Lebanese American University


Dignity for all

A film screening and discussion examine the plight of Palestinian refugees in Lebanon.

After the screening, a panel of experts shed light on the challenges facing Palestinians.

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When Ann Dismorr, recently appointed director of the United National Relief Works Agency’s (UNRWA), arrived in Lebanon less than a year ago, she was told by officials that now was not a “good time” to lobby for Palestinians’ rights due to the situation in Syria and the upcoming parliamentary elections. She didn’t listen to them.

“There’s never any good time or bad time to fight for human rights,” she exclaimed, “It’s always time.”

UNRWA, in partnership with LAU-MEPI Tomorrow’s Leadership Program and the Social Sciences Department, hosted a screening and discussion on May 24 on the Byblos campus called “Dignity for All”. It unveiled some of the plaguing problems facing Palestinians in Lebanon and laid out ways to tackle them.

The presentation opened with a screening of Someone Like Me, a poignant documentary about a Palestinian boy living in Bourj el-Barajneh Camp, and the obstacles he faces trying to study, find work and fight stereotypes among Lebanese. Under the guidance of the University Enterprise Office, 20 LAU-MEPI TL students recently visited the same camp. “Second hand impressions are not sufficient,” said Dismorr, who encouraged audience members who hadn’t seen a camp to do so.

There are approximately 422,000 Palestinian refugees in Lebanon, half of whom live in the country’s 12 official refugee camps, where conditions are deplorable. Due to their legal status in the country, they cannot travel, own property and are banned from working in most high-level professions.

After the screening, a panel of experts shed light on the challenges facing Palestinians. Though a labor law giving them the right to work was passed in 2010, it was watered down and did little to open up many professions that are still closed off to them said Dr. Ziad el Sayegh, member of the Lebanese-Palestinian Dialogue. He says their problem is not a humanitarian, but a political one, and that Lebanese may have sympathy for their plight, but do not want them to settle in Lebanon.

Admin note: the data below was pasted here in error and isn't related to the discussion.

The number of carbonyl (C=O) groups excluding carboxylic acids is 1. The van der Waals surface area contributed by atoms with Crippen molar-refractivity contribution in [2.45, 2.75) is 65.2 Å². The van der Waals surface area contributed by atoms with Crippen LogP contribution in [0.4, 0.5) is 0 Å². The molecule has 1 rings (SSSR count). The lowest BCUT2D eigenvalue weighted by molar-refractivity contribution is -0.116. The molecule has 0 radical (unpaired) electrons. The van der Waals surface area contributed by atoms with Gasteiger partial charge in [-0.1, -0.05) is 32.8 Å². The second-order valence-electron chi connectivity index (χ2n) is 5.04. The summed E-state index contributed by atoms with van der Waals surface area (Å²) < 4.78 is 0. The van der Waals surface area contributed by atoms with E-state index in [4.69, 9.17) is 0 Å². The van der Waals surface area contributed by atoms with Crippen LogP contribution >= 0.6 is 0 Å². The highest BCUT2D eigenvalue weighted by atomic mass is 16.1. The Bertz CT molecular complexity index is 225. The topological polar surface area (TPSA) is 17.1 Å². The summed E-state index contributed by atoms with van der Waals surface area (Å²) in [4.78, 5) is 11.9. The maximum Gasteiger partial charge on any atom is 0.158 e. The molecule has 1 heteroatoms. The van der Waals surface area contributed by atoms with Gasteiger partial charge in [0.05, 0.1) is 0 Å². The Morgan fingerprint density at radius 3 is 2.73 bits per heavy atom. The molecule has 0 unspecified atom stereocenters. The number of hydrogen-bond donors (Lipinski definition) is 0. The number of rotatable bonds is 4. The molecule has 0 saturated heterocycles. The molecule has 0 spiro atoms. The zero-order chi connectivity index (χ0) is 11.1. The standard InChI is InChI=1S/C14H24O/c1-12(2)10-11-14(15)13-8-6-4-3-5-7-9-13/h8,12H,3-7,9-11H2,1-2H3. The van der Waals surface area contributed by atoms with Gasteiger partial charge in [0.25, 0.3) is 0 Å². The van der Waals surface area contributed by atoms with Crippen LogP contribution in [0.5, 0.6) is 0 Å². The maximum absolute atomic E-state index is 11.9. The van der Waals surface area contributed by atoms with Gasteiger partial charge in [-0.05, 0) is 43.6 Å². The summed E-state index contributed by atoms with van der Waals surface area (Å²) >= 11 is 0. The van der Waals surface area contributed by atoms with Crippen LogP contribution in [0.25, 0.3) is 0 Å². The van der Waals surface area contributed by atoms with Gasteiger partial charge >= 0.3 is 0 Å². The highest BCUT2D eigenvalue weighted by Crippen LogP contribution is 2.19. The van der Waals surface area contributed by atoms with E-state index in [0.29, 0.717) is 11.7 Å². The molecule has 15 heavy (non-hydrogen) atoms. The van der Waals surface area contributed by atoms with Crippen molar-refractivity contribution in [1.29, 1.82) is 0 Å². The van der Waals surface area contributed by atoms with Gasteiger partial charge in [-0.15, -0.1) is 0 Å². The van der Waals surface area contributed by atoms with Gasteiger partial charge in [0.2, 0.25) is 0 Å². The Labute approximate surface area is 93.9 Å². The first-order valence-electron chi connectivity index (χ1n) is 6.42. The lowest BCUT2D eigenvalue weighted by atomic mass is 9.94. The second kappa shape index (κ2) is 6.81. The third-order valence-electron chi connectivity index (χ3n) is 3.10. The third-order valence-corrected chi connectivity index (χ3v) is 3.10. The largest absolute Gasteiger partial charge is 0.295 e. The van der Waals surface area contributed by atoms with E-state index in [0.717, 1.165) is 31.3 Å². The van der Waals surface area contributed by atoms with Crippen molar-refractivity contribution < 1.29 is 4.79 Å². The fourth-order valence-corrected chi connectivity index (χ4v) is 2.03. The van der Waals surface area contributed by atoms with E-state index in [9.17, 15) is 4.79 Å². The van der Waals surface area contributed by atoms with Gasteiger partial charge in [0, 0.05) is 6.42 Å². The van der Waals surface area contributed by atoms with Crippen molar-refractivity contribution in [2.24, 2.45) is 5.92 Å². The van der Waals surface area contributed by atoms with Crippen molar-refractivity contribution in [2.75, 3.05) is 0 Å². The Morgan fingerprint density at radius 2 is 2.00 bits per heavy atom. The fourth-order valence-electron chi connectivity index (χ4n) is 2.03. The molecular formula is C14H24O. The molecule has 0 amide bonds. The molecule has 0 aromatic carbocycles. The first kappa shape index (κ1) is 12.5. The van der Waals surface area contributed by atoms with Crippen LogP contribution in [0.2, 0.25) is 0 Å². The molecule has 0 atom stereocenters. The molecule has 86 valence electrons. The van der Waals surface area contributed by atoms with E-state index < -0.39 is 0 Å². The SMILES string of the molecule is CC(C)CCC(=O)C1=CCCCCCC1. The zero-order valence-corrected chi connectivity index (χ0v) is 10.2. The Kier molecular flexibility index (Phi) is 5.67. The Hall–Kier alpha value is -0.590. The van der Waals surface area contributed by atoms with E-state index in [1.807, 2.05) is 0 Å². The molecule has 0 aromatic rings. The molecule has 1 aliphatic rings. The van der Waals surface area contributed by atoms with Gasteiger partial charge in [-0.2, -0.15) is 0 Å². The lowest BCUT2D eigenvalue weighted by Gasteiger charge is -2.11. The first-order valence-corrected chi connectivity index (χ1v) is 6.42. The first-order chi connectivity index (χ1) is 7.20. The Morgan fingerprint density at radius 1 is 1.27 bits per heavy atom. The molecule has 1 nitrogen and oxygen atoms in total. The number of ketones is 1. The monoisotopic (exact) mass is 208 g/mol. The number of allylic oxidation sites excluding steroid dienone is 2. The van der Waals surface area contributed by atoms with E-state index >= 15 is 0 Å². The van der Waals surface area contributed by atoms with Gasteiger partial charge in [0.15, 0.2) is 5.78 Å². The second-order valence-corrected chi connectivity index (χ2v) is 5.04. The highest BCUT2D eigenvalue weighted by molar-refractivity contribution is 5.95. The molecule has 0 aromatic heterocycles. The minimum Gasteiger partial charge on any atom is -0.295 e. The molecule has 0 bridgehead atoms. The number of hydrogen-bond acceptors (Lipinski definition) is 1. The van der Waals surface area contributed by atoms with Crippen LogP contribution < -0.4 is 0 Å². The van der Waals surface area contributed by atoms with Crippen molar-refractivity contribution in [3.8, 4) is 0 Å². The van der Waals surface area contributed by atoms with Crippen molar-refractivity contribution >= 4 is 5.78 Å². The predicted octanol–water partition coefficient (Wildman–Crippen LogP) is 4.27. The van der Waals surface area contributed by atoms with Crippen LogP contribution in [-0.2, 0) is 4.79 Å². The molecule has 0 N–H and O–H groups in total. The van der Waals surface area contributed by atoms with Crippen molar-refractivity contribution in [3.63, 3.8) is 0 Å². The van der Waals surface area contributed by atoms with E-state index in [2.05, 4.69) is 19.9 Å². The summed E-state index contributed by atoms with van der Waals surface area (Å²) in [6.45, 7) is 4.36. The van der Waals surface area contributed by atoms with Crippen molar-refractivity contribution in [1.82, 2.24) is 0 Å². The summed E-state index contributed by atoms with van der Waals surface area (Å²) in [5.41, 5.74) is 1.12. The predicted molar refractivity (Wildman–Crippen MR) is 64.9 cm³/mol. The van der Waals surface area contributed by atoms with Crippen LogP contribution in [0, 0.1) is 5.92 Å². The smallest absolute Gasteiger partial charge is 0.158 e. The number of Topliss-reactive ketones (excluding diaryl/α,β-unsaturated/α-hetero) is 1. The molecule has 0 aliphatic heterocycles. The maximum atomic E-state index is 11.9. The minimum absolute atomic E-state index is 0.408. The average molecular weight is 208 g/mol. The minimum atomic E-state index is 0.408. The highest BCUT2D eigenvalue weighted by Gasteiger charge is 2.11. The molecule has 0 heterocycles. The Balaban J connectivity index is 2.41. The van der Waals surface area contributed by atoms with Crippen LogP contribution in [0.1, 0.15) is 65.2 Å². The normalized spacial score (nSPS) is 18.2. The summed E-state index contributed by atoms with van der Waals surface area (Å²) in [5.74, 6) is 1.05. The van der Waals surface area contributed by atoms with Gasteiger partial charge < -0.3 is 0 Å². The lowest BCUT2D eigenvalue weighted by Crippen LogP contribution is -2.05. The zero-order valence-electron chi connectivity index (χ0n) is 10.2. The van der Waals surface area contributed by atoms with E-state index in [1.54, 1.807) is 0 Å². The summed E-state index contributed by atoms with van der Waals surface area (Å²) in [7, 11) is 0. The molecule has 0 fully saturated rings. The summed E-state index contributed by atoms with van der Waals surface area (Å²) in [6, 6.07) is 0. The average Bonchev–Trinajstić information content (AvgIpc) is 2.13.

“Our universities are entrusted in reversing the stereotypes,” he said. “We should work together to build a life of dignity. You are the new generation and you need to help.”

Former legal advisor to the Lebanese Palestinian Dialogue Committee (LPDC) Elias Moukheiber spoke of the need to recognize a “joined interest” of the Palestinians by the Lebanese, and to turn ministerial declarations into actual laws: “We need to reconcile between modern laws and the real situation at a political and social level.”

“The film was really touching but I disagreed with the notion brought forward by one panelist that if you give Palestinians citizenship, they will not want to leave,” said third year banking and finance student Nour Laswi who is of Palestinian origin. “I’m from Jordan where we have a high level of citizenship, and we all still want to return.”

Laswi says there should be more awareness on campus about the situation of Palestinians in Lebanon. “Their right to work is so essential. If they can’t produce money, they can’t live,” she added.

The war in Syria has compounded the difficulties for Palestinians as some 55,000 Syrian Palestinians have been flooding into the country and are taking shelter in the already over-crowded camps.




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